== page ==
“America doesn’t have a police problem, she has a heart problem”

History has shown us there are events that can define a generation, a decade, or even a single year. Some events are triumphant such as the Miracle on Ice, the 1980 remarkable USA Olympic hockey team victory over the heavily favored Soviet team, which some called the greatest moment in sports history. But there are also tragic events such as 9/11 that shook our nation and the world to its core. Those are just two examples of a broader point I want to make in this post. In each event, good or bad we (Americans) came together to support one another. The Miracle on Ice brought the nation together with joy and pride for defeating what was considered an undefeatable foe and the events of 9/11 galvanized us in such a way that we set aside our differences and became ONE.
So this past week we found ourselves in the midst of yet another defining moment in the form of a series of tragic killings that has further divided an already divided country along racial lines, particularly during this very volatile political season. First and foremost, let me express my heartfelt condolences to the families of the two black men who were killed by the hands of law enforcement, and to the families of the 5 police officers who lost their lives Dallas by the hand of a self-admitted racist. Such senseless loss of life is tragic and pernicious. However, unlike 9/11 these instances have created a greater division on two fronts; African Americans and law enforcement, Caucasians and African Americans, and the divide is exasperated by the politicization and rhetoric that seems to continually follow events like these.
So what can we do? It is my strong opinion that we must first get past the talking points because everyone has heard and agrees with “We need to stop the violence”, “We need to come together”, We need to love each other” and “We need to have a dialogue about race.” Yes, all those are true but let’s keep it real for a moment. The real question is HOW do we get to a place where we can achieve the aforementioned realities. To me the answer is painfully obvious yet difficult to obtain. The answer is in the heart, where you will find honesty and acceptance.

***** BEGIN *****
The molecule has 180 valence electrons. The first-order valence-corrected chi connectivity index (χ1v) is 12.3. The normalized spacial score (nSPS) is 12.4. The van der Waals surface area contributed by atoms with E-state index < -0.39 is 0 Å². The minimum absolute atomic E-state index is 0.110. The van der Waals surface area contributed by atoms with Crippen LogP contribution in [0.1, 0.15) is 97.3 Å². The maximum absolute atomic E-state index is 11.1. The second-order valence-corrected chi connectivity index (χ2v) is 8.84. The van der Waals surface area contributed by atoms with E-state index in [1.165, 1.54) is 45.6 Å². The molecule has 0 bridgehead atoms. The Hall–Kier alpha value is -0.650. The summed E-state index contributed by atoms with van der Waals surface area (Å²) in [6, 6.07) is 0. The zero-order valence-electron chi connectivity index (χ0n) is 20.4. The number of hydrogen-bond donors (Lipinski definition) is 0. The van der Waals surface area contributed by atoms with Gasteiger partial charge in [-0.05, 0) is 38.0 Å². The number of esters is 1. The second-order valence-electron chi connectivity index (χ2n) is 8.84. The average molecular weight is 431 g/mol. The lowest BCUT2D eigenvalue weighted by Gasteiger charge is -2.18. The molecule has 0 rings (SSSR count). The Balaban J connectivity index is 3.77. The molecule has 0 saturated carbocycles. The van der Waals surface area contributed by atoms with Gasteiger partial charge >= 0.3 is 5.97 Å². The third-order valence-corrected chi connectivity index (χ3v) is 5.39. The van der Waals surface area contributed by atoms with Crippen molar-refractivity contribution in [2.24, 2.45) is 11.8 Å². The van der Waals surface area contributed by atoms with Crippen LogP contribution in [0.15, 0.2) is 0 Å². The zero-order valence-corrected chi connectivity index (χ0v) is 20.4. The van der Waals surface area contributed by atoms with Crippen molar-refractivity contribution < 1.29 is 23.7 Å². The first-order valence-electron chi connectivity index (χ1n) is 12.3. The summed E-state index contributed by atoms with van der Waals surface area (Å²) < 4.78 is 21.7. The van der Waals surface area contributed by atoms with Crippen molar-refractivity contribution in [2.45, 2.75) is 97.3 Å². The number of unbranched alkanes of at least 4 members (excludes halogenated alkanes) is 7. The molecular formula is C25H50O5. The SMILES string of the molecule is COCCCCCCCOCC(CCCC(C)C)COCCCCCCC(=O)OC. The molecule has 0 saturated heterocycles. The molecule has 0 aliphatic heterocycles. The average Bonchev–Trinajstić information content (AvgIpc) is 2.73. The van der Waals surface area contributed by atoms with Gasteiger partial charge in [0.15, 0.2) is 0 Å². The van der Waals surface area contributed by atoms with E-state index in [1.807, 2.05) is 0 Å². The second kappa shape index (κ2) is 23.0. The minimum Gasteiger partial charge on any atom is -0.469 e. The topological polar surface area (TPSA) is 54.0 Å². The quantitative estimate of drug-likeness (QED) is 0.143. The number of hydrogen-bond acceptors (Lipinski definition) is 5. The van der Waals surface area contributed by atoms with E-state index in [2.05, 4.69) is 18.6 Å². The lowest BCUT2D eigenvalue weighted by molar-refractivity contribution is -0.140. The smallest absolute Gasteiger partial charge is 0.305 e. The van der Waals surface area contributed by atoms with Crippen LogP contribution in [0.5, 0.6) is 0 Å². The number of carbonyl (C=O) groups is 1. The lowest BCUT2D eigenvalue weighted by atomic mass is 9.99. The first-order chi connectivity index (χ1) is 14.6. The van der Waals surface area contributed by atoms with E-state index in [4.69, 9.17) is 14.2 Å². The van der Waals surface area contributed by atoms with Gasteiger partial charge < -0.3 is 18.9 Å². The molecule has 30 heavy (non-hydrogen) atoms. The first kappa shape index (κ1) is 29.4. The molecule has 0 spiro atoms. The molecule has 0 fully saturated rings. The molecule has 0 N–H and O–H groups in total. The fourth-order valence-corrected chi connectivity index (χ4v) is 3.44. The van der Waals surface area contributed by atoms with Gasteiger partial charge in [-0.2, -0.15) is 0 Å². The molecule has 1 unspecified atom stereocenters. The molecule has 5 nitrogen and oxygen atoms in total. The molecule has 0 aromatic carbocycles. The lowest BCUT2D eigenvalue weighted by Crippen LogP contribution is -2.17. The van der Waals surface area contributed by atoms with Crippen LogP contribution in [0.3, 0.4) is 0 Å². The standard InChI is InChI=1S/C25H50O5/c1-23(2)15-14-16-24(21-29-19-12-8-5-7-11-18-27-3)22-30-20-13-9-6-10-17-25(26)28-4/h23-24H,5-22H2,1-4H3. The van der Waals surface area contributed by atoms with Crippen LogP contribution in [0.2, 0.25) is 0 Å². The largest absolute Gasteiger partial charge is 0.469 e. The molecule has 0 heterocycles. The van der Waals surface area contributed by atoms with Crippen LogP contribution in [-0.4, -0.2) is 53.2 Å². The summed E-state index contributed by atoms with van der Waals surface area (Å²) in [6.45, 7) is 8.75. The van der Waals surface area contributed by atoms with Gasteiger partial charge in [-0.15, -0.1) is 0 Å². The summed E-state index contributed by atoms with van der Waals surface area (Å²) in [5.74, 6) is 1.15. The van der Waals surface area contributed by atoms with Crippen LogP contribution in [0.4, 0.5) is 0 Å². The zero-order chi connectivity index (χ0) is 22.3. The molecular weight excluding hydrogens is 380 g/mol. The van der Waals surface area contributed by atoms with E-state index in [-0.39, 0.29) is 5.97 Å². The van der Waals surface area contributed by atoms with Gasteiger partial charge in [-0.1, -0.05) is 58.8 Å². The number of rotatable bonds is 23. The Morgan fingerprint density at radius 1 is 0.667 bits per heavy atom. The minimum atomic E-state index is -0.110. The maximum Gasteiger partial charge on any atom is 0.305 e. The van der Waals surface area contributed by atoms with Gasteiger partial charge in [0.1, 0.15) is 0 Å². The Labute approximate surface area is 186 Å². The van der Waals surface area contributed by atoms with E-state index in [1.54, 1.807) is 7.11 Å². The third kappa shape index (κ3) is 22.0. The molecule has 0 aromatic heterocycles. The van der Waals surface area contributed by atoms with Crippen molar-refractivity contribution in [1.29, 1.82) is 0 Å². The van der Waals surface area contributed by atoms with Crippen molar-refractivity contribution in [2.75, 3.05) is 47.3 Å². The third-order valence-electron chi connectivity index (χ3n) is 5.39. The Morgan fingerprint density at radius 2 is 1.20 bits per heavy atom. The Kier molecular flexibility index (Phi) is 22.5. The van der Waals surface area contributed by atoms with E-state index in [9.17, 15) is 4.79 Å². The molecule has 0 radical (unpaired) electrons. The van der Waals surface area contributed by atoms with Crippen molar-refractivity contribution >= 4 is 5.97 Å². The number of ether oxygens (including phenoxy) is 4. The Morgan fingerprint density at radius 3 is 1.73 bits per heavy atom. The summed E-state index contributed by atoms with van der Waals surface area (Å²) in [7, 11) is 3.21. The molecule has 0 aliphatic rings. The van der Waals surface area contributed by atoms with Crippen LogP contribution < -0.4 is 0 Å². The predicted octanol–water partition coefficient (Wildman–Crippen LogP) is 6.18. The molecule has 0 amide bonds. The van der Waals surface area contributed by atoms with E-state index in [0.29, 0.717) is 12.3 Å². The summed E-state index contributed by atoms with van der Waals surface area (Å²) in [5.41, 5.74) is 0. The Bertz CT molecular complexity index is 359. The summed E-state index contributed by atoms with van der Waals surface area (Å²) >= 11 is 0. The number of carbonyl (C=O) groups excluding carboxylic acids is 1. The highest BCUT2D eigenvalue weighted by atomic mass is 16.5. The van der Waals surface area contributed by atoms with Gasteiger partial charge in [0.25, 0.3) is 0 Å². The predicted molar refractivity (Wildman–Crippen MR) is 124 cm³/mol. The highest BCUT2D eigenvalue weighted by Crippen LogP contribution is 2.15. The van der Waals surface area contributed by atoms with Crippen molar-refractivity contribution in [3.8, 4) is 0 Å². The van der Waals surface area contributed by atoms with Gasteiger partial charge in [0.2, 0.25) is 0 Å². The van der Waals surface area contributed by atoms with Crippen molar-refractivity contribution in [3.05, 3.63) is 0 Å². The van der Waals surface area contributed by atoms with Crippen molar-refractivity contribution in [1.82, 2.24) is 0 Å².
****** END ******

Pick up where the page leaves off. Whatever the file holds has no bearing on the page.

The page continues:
Bakari Sellers, Former SC Democratic House of Rep. and CNN contributor so eloquently stated “America doesn’t have a police problem, she has a heart problem” (2016). I think every American needs to take an honest inventory of his or her worldview and assess where that worldview falls within societal norms.  And that’s not saying that your worldview has to conform to anyone else’s, however society does have a system of norms that are based on culture, customs and laws. Therefore, if after that assessment one finds his/her views outside of those norms then it should become a priority for that/those individual(s) to determine the value of any differences in worldviews and govern themselves accordingly. By value I mean how strongly does one fell about a particular view and why. Me, being what I think most people would consider a “reasonable person” believes that once an individual undergoes an honest assessment of his/her worldview, places value on any differences, he/she would then be in a better intellectual and emotional state to understand those differences and accept/embrace change.
I hold on to hope that anyone reading this will challenge themselves to take an honest inventory of their worldview to learn if they are able to make a difference in this world, starting with themselves.
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